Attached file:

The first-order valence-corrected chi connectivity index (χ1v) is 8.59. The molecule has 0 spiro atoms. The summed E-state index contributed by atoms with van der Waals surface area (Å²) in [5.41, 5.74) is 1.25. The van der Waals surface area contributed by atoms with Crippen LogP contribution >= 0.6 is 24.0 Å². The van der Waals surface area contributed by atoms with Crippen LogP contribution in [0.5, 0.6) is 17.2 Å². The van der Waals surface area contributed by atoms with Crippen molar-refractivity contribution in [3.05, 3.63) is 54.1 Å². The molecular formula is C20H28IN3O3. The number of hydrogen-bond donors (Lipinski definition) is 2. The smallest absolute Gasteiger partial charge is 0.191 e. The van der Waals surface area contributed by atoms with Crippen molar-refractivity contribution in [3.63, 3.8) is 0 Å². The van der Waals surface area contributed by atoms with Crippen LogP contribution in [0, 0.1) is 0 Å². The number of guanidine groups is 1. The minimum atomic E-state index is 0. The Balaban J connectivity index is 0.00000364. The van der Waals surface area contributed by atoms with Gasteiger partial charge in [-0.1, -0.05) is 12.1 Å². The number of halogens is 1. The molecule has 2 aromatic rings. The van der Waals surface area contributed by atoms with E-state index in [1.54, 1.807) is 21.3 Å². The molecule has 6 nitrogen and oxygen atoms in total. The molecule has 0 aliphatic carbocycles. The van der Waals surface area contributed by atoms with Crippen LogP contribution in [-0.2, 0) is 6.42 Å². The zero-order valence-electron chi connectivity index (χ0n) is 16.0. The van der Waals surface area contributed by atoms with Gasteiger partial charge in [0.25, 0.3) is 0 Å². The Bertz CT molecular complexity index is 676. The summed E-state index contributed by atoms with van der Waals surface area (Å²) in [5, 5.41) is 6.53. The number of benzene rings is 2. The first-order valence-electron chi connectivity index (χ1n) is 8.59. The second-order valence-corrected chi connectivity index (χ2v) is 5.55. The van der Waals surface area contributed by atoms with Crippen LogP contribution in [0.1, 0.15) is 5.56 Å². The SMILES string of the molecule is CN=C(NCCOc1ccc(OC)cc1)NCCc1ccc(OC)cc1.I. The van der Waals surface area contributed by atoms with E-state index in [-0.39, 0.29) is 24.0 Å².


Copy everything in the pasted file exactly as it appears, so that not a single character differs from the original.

The first-order valence-corrected chi connectivity index (χ1v) is 8.59. The molecule has 0 spiro atoms. The summed E-state index contributed by atoms with van der Waals surface area (Å²) in [5.41, 5.74) is 1.25. The van der Waals surface area contributed by atoms with Crippen LogP contribution >= 0.6 is 24.0 Å². The van der Waals surface area contributed by atoms with Crippen LogP contribution in [0.5, 0.6) is 17.2 Å². The van der Waals surface area contributed by atoms with Crippen molar-refractivity contribution in [3.05, 3.63) is 54.1 Å². The molecular formula is C20H28IN3O3. The number of hydrogen-bond donors (Lipinski definition) is 2. The smallest absolute Gasteiger partial charge is 0.191 e. The van der Waals surface area contributed by atoms with Crippen molar-refractivity contribution in [3.63, 3.8) is 0 Å². The van der Waals surface area contributed by atoms with Crippen LogP contribution in [0, 0.1) is 0 Å². The number of guanidine groups is 1. The minimum atomic E-state index is 0. The Balaban J connectivity index is 0.00000364. The van der Waals surface area contributed by atoms with Gasteiger partial charge in [-0.1, -0.05) is 12.1 Å². The number of halogens is 1. The molecule has 2 aromatic rings. The van der Waals surface area contributed by atoms with E-state index in [1.54, 1.807) is 21.3 Å². The molecule has 6 nitrogen and oxygen atoms in total. The molecule has 0 aliphatic carbocycles. The van der Waals surface area contributed by atoms with Crippen LogP contribution in [-0.2, 0) is 6.42 Å². The zero-order valence-electron chi connectivity index (χ0n) is 16.0. The van der Waals surface area contributed by atoms with Gasteiger partial charge in [0.25, 0.3) is 0 Å². The Bertz CT molecular complexity index is 676. The summed E-state index contributed by atoms with van der Waals surface area (Å²) in [5, 5.41) is 6.53. The number of benzene rings is 2. The first-order valence-electron chi connectivity index (χ1n) is 8.59. The second-order valence-corrected chi connectivity index (χ2v) is 5.55. The van der Waals surface area contributed by atoms with Crippen LogP contribution in [0.1, 0.15) is 5.56 Å². The SMILES string of the molecule is CN=C(NCCOc1ccc(OC)cc1)NCCc1ccc(OC)cc1.I. The van der Waals surface area contributed by atoms with E-state index in [-0.39, 0.29) is 24.0 Å².